Jacob's Cure Canavan Research Summit Strives to Unite Researchers with the Patients They Aim to Cure

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This weekend, June 3rd through 5th, Jacob’s Cure will be holding its Canavan Disease Research Summit and Family Conference at the Renaissance Marriott in West Harrison, NY, with the goal of uniting researchers with the patients they aim to cure.

Jacob Sontag at the 2008 Canavan Research Summit

Being able to talk with the families and see the children who will hopefully benefit from their work will surely be an emotional experience and a powerful motivator.

This weekend, June 3rd through 5th, Jacob’s Cure will be holding its Canavan Disease Research Summit and Family Conference at the Renaissance Marriott in West Harrison, NY, with the goal of uniting researchers with the patients they aim to cure.

Jacob’s Cure is a non-profit organization founded in 2000 by Jordana Holovach of Harrison, NY, to save her son, Jacob, who was diagnosed with Canavan Disease at six months old. Children with Canavan become trapped in their bodies, develop seizures, lose their ability to see and swallow and die by the first decade of life if untreated. However, the research funded by Jacob's Cure has slowed or halted the progression of the disease in most of the children who received gene therapy or started the recommended treatments.

The first Jacob’s Cure Research Summit was held in 2008, and this year’s summit will include many of the same scientists, as well as some new additions. One such addition is Dr. Yanhong Shi of City of Hope who recently was awarded a $1.7 million dollar grant by the California Institute of Regenerative Medicine to study the potential of induced pluripotent stem cells to treat Canavan disease.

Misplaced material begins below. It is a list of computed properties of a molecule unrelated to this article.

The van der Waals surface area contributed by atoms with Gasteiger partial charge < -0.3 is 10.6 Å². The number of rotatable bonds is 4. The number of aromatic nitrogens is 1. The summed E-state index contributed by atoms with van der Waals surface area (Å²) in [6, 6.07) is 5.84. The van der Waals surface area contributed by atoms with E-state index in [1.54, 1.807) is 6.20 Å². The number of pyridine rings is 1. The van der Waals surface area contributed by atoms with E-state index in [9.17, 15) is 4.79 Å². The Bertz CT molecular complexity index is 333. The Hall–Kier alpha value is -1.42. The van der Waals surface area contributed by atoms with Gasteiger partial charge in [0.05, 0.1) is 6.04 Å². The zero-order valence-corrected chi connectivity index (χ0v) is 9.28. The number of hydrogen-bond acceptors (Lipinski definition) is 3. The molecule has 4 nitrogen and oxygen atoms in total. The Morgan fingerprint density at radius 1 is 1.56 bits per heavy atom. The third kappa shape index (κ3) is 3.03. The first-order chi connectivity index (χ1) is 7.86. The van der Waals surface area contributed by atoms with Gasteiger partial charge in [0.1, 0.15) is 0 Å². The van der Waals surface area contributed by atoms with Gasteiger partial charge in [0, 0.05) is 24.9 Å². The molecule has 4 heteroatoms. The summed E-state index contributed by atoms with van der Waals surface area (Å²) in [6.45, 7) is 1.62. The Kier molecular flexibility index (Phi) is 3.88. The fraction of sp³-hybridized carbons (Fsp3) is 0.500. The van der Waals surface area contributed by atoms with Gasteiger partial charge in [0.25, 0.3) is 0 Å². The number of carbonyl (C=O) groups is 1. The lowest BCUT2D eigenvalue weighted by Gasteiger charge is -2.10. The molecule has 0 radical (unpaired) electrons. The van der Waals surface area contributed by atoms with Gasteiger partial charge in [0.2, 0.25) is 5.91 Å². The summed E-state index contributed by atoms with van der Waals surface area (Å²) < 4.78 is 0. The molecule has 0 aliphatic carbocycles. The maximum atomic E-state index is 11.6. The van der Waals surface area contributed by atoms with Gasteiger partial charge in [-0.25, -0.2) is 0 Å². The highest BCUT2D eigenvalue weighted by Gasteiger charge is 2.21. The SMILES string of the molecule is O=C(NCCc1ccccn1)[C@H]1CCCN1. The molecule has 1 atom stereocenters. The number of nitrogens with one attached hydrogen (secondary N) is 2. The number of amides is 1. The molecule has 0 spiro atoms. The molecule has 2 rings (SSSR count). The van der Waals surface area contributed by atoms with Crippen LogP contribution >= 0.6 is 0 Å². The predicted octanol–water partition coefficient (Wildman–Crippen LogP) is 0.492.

The 2011 Research Summit received generous support from Geron Corp., a biotech whose HeSC cells are currently making news as the first stem cells used in a clinical trial for spinal cord injury. These cells are also being studied by Dr. Paola Leone of UMDNJ as a possible avenue of treatment for Canavan disease. Dr. Leone’s research is expected to go to clinical trial in the next two years and is largely funded by Jacob’s Cure.

The family conference component of the weekend, on the other hand, is brand new. Families from as far as Poland and Norway will be coming together for the first time to share their experiences with one another. Because Canavan disease is so rare, families are widely dispersed throughout the world, often making it impossible for them to connect. This conference will provide an opportunity to unite families for a weekend of hope and healing. “There are only a few children diagnosed with Canavan disease in Poland, but we would like this conference to be source of knowledge about the disease for all the families here and maybe an inspiration for finding a formula for meetings of the Polish families,” said Monika Mączyńska, a Canavan mom from Poland.

Simultaneously, combining these two aims into one conference creates an opportunity to advance science by uniting the research community with the patients they aim to cure. “I am especially excited about the researchers meeting the Canavan families because it will humanize what they do in their labs ever day. Being able to talk with the families and see the children who will hopefully benefit from their work will surely be an emotional experience and a powerful motivator,” explained Jacob’s Cure Founder & Director, Jordana Holovach. “I hope the researchers will walk away from our weekend with a deep sense of appreciation for their hard work.”

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Sarah Goshman
Jacob's Cure
(914) 502-4249 x2
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